When it comes to Paris, I have always been a Left Bank sort of person, preferring the casual bistros and one of a kind boutiques to the more fancy restaurants and luxury designer brand name stores of the Right Bank. Having spent a college semester in Paris, moving between classes at the Sorbonne in the Latin Quarter and our program home base in St. Germain, I feel more at home navigating the streets here, revisiting old haunts and making new discoveries each time I visit Paris. So, naturally, I typically gravitated towards small boutique hotels on the Left Bank such as Hôtel Esprit St. Germain, Hôtel Recamier, Hôtel Le Saint and Relais Christine (all previously reviewed here on Inviato).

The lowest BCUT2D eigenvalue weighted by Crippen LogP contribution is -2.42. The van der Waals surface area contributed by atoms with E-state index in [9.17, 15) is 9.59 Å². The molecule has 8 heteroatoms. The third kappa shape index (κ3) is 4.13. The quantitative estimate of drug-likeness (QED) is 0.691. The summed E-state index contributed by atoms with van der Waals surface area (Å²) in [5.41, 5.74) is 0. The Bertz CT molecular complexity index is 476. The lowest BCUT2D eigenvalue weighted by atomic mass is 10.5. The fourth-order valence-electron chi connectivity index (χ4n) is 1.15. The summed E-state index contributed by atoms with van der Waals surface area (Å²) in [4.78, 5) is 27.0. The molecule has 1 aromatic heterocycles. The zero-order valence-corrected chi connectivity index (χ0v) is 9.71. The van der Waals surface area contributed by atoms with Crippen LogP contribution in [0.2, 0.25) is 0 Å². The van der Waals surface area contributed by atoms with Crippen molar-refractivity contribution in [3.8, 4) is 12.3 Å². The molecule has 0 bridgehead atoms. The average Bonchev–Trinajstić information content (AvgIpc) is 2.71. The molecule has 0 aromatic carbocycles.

For my visit to Paris at the end of April, I felt it was time for a change of scenery (and more spacious accommodations, something the Left Bank is deprived of). Le Royal Monceau-Raffles on Avenue Hoche, just steps from the Arc De Triomphe, had the boutique ambiance I was seeking and looked fun and glamorous. I had booked my own trend-setting stepmother, a luxury hotel guru in her own right, here just a few months earlier. From the hotel, she sent me a simple three-word text: ‘you must come’.
It was April. It was Paris. It felt like winter in New York would never end. I was ready.
It didn’t take much arm pulling to ask my friend Rachel (the same one who joined me at Belmond El Encanto in Santa Barbara last Spring) to join me for a girls weekend while my husband stayed home with the kids and our 4-month, not yet housebroken puppy. We agreed (too eagerly, perhaps) to one rule in advance: we could eat all the carbs we want for our four days in Paris. No judgment.